Older people have benefited from a pilot project which saw Glasgow Caledonian University (GCU) physiotherapy students provide care at home.
The project was delivered in partnership with Carers Direct, NHS Highland, NES, Scottish Care, and the Care Inspectorate.
Fourth year physiotherapy students undertook placements with two providers, Carers Direct, a care at home service, in Argyll and Bute, and an NHS reablement physiotherapy service. The placement combined time spent in a physiotherapy practice and care delivered in the home.
The Care Inspectorate praised the work of the students and tutors.
Karen Reid, Chief Executive of the Care Inspectorate said:
“For people who receive care at home, it can sometimes be difficult to get out and about to access services like physiotherapy.
“We were delighted to be involved in this project and it demonstrated that by rethinking the way care is provided, we can better meet people’s needs and provide the care which matters to them, in a setting which suits them.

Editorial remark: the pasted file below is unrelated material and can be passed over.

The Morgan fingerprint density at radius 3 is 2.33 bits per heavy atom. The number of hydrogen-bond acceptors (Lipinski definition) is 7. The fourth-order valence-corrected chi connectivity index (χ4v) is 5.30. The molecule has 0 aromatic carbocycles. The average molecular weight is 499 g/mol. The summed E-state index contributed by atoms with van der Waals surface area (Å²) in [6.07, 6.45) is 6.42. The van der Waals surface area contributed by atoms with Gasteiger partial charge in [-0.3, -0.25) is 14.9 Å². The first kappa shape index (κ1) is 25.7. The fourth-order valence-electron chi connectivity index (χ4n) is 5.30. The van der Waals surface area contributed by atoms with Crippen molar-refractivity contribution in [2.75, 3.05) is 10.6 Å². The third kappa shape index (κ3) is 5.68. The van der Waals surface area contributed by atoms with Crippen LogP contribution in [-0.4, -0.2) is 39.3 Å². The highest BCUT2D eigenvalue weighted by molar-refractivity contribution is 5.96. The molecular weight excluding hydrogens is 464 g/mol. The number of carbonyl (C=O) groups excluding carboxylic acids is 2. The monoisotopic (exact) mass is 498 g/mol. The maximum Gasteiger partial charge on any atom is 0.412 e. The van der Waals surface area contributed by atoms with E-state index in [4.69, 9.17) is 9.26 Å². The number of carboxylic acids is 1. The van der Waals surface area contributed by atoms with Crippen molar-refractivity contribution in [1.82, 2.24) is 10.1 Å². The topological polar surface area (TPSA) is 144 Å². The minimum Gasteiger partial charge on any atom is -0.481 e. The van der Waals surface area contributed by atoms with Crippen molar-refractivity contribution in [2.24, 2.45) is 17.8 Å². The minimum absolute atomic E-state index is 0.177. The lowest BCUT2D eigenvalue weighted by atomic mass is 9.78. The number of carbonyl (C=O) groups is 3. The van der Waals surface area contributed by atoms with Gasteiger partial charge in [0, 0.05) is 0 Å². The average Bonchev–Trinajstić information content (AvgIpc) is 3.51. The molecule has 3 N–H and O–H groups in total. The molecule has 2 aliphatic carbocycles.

“We know that as more people are living longer, healthier lives, rethinking the way services are provided will become more important.”
GCU Senior Physiotherapy Lecturer Douglas Lauchlan said:
“The integration of health and social care and reablement of clients at home and in community settings is a strategic drive of Scottish Government. It is important that physiotherapy students, many of whom are graduating, work alongside acute NHS services and independent providers of care within the home.
“In addition to the students’ learning, all partners involved in the project gained an insight into a fast-developing area of care where collaborative working is key to its success.”
Student Lindsey Justine Chisholm, from the School of Health and Life Sciences, delivered care to patients before returning to Canada to work in physiotherapy and kinesiology.